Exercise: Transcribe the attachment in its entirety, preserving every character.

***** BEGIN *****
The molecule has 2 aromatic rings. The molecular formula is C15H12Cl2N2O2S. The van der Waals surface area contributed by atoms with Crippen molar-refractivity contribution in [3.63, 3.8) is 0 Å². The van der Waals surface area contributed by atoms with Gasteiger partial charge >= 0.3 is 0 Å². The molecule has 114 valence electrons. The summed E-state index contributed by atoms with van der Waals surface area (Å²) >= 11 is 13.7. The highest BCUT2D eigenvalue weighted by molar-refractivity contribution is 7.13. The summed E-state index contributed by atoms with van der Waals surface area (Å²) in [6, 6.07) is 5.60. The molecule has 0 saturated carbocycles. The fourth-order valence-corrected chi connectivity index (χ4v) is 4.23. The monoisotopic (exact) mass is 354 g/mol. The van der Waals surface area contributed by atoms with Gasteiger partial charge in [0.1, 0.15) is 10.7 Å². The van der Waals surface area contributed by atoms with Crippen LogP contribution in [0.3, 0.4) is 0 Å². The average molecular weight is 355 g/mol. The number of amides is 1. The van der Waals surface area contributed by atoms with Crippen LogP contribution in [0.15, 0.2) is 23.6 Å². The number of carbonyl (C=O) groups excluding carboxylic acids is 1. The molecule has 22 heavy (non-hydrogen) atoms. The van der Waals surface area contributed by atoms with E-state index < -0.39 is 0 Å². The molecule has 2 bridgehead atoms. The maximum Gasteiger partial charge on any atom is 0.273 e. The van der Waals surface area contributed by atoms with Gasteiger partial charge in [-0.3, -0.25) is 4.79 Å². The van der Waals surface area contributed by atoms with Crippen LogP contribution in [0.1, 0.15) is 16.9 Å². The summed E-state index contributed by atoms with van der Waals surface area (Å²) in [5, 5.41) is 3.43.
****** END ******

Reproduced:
The molecule has 2 aromatic rings. The molecular formula is C15H12Cl2N2O2S. The van der Waals surface area contributed by atoms with Crippen molar-refractivity contribution in [3.63, 3.8) is 0 Å². The van der Waals surface area contributed by atoms with Gasteiger partial charge >= 0.3 is 0 Å². The molecule has 114 valence electrons. The summed E-state index contributed by atoms with van der Waals surface area (Å²) >= 11 is 13.7. The highest BCUT2D eigenvalue weighted by molar-refractivity contribution is 7.13. The summed E-state index contributed by atoms with van der Waals surface area (Å²) in [6, 6.07) is 5.60. The molecule has 0 saturated carbocycles. The fourth-order valence-corrected chi connectivity index (χ4v) is 4.23. The monoisotopic (exact) mass is 354 g/mol. The van der Waals surface area contributed by atoms with Gasteiger partial charge in [0.1, 0.15) is 10.7 Å². The van der Waals surface area contributed by atoms with Crippen LogP contribution in [0.3, 0.4) is 0 Å². The average molecular weight is 355 g/mol. The number of amides is 1. The van der Waals surface area contributed by atoms with Crippen LogP contribution in [0.15, 0.2) is 23.6 Å². The number of carbonyl (C=O) groups excluding carboxylic acids is 1. The molecule has 22 heavy (non-hydrogen) atoms. The van der Waals surface area contributed by atoms with E-state index < -0.39 is 0 Å². The molecule has 2 bridgehead atoms. The maximum Gasteiger partial charge on any atom is 0.273 e. The van der Waals surface area contributed by atoms with Gasteiger partial charge in [-0.3, -0.25) is 4.79 Å². The van der Waals surface area contributed by atoms with Crippen LogP contribution in [0.1, 0.15) is 16.9 Å². The summed E-state index contributed by atoms with van der Waals surface area (Å²) in [5, 5.41) is 3.43.